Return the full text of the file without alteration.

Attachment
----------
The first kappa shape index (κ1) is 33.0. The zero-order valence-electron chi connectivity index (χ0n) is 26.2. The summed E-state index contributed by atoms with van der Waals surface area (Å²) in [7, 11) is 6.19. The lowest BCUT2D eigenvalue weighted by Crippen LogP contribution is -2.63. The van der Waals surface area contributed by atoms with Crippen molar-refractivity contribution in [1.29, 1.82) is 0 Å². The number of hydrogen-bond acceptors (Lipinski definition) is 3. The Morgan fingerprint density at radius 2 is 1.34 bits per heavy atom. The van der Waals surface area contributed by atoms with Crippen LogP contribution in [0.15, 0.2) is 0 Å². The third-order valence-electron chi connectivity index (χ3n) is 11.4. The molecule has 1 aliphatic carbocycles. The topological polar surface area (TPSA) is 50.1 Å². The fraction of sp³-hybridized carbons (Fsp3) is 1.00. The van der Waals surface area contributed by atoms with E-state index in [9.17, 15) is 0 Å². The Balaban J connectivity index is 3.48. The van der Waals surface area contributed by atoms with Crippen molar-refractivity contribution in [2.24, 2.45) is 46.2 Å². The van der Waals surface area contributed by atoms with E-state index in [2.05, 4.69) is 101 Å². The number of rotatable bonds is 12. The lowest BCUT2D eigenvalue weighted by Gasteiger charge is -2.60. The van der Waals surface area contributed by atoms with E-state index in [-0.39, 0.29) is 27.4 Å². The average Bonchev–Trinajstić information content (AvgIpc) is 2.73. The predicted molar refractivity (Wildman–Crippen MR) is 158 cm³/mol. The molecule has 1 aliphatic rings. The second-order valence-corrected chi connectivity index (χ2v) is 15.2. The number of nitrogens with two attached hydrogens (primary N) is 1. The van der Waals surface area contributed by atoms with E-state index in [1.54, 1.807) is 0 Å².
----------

The first kappa shape index (κ1) is 33.0. The zero-order valence-electron chi connectivity index (χ0n) is 26.2. The summed E-state index contributed by atoms with van der Waals surface area (Å²) in [7, 11) is 6.19. The lowest BCUT2D eigenvalue weighted by Crippen LogP contribution is -2.63. The van der Waals surface area contributed by atoms with Crippen molar-refractivity contribution in [1.29, 1.82) is 0 Å². The number of hydrogen-bond acceptors (Lipinski definition) is 3. The Morgan fingerprint density at radius 2 is 1.34 bits per heavy atom. The van der Waals surface area contributed by atoms with Crippen LogP contribution in [0.15, 0.2) is 0 Å². The third-order valence-electron chi connectivity index (χ3n) is 11.4. The molecule has 1 aliphatic carbocycles. The topological polar surface area (TPSA) is 50.1 Å². The fraction of sp³-hybridized carbons (Fsp3) is 1.00. The van der Waals surface area contributed by atoms with E-state index in [9.17, 15) is 0 Å². The Balaban J connectivity index is 3.48. The van der Waals surface area contributed by atoms with Crippen molar-refractivity contribution in [2.24, 2.45) is 46.2 Å². The van der Waals surface area contributed by atoms with E-state index in [2.05, 4.69) is 101 Å². The number of rotatable bonds is 12. The lowest BCUT2D eigenvalue weighted by Gasteiger charge is -2.60. The van der Waals surface area contributed by atoms with E-state index in [-0.39, 0.29) is 27.4 Å². The average Bonchev–Trinajstić information content (AvgIpc) is 2.73. The predicted molar refractivity (Wildman–Crippen MR) is 158 cm³/mol. The molecule has 1 aliphatic rings. The second-order valence-corrected chi connectivity index (χ2v) is 15.2. The number of nitrogens with two attached hydrogens (primary N) is 1. The van der Waals surface area contributed by atoms with E-state index in [1.54, 1.807) is 0 Å².